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Federal Election: Candidates’ views in Halifax

October 14, 2008

A report from the all-candidates meeting in Halifax, by our lovely intern Trisha Dempsey.

On October 6th Dalhousie University and the Dalhousie Student Union hosted a federal all-candidates debate in the Halifax riding, with candidates Catherine Meade (Liberal), Megan Leslie (NDP), Ted Larson (Conservatives), and Darryl Whetter (Greens). Tony Seed of the Marxist-Leninist Party of Canada also joined them onstage.

It was a packed house, with standing room only. Voter questions focused mainly on the floor, the economy, the environment, and global issues. Out of the 11 questions from the floor, 4 were explicitly related to foreign policy and global issues. When the candidates were asked how they planned to work toward the 0.7% target for development aid, and what position they took on foreign aid and trade practices, the debate quickly moved to our mission in Afghanistan – where the majority of our foreign aid money is currently going.

While Larson stood behind the work we are doing in Afghanistan and argued that we needed an anti-poverty strategy, Leslie challenged him – “where exactly is this strategy?”. Meade and Whetter both agreed that funding a war is not foreign aid. Whetter argued that we should have gone to Darfur — where we actually could have made a difference — rather than Afghanistan where our ‘help’ is only making things worse. He argued that we should be sending help to the UN African mission because the United African Front is not equipped to handle its countries’ problems — this last comment received loud boos from the audience. Meade said that we need to honor our commitment to Afghanistan, but at the same time she compared Darfur to Rwanda and said that genocide must never happen again and we have an obligation to intercede. Larson’s response was “we can’t be everywhere at once”.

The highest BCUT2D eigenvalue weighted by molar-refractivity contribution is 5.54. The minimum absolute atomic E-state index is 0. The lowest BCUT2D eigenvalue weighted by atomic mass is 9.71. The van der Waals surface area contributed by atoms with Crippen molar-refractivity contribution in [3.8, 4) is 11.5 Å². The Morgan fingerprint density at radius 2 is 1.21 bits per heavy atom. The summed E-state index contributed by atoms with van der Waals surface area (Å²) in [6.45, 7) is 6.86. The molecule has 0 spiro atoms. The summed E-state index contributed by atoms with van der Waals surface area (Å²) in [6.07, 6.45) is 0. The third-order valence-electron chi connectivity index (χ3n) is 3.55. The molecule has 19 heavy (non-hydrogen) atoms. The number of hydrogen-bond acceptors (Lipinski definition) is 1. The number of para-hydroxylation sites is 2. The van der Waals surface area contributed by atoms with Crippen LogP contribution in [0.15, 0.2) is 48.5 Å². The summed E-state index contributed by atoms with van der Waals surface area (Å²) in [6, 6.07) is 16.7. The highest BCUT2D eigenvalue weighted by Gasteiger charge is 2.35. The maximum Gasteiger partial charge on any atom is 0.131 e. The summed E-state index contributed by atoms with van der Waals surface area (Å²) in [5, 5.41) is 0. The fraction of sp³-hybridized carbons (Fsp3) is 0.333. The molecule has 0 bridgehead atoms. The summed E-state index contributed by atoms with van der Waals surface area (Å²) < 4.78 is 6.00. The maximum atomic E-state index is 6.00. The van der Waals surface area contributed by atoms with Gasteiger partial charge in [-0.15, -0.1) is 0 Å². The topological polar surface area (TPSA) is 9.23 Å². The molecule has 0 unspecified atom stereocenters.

In response to questions about the environment, Meade pushed the Liberal ‘Green Shift’ plan, Leslie emphasized the NDP’s cap & trade plan, while Whetter claimed that the Green’s environment strategy (which has been named the best by the Sierra Club of Canada) surpassed all others because it includes not only cap & trade but also a carbon tax. All candidates supported Kyoto except for Larson who stood behind the Conservative plan.

After a question regarding the party’s proposed plan for new Canadian immigrants, Leslie talked about accelerating and streamlining foreign educational credits, plans for more affordable housing, and the importance of the settlement process including language classes. Meade and Whetter echoed similar ideas while Larson argued that immigration would continue to be aligned to Canada’s labour market needs. The audience responded with loud boos.

Although the 2 ½ hour debate ended with a lengthy line up of people with unanswered questions, I think everyone in the audience walked away with a much better idea of where the candidates stood on a variety of issues.

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